I’ve always been too damn smart for my own good.
I admit it.
Not proud of it, either.
As soon as I was able to enunciate, my big brother would have me read aloud every single word of the “Acknowledgements” of one of his high-school level books, even the word “Acknowledgements.” Then he would make my sister, four years my elder, try reading the same words. His squeals of delight and scorn filled the room as she struggled helplessly, eventually bringing her to tears.
I actually felt sorry for her.
But I couldn’t let my brother know.
I was performing above my own (second) grade level and the educators on Tachikawa Air Force Base approached my parents about moving me up to a more academically-suitable level to match my skill set.
Not to third grade.
I was already so far beyond my classmates, that I spent the day ignoring the teachings and getting perfect scores on every test.
But my mother did something that I firmly believe negatively affected me for the rest of our lives.
She insisted I remain in my own age group because some horseshit about not developing socially.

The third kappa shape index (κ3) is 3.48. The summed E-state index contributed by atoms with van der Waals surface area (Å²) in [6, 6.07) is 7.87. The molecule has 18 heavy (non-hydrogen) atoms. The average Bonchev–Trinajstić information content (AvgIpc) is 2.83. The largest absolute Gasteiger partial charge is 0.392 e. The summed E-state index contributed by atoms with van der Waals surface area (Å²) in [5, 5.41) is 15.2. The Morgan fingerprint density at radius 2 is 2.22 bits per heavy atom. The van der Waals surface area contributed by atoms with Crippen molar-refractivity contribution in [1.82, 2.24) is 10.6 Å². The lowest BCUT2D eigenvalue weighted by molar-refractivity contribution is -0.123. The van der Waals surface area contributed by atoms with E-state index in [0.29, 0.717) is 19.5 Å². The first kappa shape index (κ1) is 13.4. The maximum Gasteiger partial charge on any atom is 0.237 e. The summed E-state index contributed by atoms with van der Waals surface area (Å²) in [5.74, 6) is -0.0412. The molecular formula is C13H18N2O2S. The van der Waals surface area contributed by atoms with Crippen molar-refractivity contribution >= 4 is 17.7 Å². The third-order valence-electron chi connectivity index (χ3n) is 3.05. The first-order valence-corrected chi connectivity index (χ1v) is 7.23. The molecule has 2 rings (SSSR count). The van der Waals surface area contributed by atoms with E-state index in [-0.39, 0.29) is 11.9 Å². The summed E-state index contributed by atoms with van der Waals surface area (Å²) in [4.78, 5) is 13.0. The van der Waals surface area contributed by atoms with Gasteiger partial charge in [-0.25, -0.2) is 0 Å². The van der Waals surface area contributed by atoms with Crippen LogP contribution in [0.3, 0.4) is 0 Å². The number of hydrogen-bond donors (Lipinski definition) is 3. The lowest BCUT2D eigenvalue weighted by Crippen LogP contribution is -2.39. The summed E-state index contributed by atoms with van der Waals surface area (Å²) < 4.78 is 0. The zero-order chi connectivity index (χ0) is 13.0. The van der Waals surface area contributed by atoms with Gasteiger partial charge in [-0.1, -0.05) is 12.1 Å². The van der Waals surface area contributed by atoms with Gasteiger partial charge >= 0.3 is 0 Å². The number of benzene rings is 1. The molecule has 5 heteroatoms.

I never forgave her for that.
I stayed in the requisite order, even though I always had older girlfriends starting when I was four years old. I always looked at the kids in my own age group pretty much as a bunch of stooges who were there for me to lead and take advantage of.
A very nice chap, indeed.
It was that attitude that led me to come up with the infamous Great Recess Caper of 1961 blog.
And the ass-whipping of the century.
My generations’ parents would be serving time for what they called “childcare” back then. Especially with today’s politically correct I-can’t-say-one-damn-thing-to-anyone-without-invading-their-space-and-offending-their-whole-mindset-and-worldview-because-they-are-pussies society.
There, I said it.
I was always smart enough to talk my way out of just about any situation. The problem was I was also smart enough to talk myself into crazy situations in the first place.
Before I start feeling too good about my massive intellect, remember that I am the same guy who got four DUI’s in six weeks. I also drew the same judge who gave me three warnings to no avail.
As I stood before him at my third trial, he told me: “Mr. Diaz, you have been warned and warned again. The next time I see you, I don’t care if it is on the street, you are going to prison.”
Talk about sobering words.
I stood before him exactly one week later.
If I was in any other situation, I would be panicked. I would be anticipating going to prison and not in a good way.
I was able to hire one of the biggest lawyers in Las Vegas, barrister to the stars, through some of the connections I was able to establish in my five years there.
Long story, short.
I left town like a thief in the night, after depleting my entire life savings (at that time), $80,000.
DUI’s aren’t funny at all MADD.